While Congress mulls how to curtail the NSA’s collection of Americans’ telephone records, impatient civil liberties groups are looking to legal challenges already underway in the courts.
Three appeals courts are hearing lawsuits against the bulk phone records program, creating the potential for an eventual Supreme Court review. Judges in lower courts, meanwhile, are grappling with the admissibility of evidence gained through the NSA’s warrantless surveillance.
Advocates say the flurry of activity follows revelations last year by former NSA contractor Edward Snowden of once-secret intelligence programs.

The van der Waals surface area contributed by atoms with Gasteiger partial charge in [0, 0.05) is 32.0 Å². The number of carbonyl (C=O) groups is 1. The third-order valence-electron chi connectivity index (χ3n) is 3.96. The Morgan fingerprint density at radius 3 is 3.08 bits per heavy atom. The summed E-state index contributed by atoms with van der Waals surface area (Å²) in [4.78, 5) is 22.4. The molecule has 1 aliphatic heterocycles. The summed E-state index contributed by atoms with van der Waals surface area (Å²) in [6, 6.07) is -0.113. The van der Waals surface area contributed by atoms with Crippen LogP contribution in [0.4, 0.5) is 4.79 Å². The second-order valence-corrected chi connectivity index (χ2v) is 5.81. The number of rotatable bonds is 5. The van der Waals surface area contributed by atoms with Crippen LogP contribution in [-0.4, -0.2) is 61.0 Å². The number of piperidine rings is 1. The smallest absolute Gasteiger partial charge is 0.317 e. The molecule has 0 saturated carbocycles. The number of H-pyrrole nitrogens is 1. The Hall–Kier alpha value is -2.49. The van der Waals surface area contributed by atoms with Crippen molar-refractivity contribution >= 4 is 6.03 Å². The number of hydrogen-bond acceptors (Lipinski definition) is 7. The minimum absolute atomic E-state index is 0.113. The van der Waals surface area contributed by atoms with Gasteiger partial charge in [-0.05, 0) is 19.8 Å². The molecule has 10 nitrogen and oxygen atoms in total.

“The thing that is different about the debate right now is that the courts are much more of a factor in it,” said Jameel Jaffer, deputy legal director at the American Civil Liberties Union. Before the Snowden disclosures, he said, courts were generally relegated to the sidelines of the discussion. Now, judges are poised to make major decisions on at least some of the matters in coming months.
It’s unclear, however, whether the Supreme Court will get involved.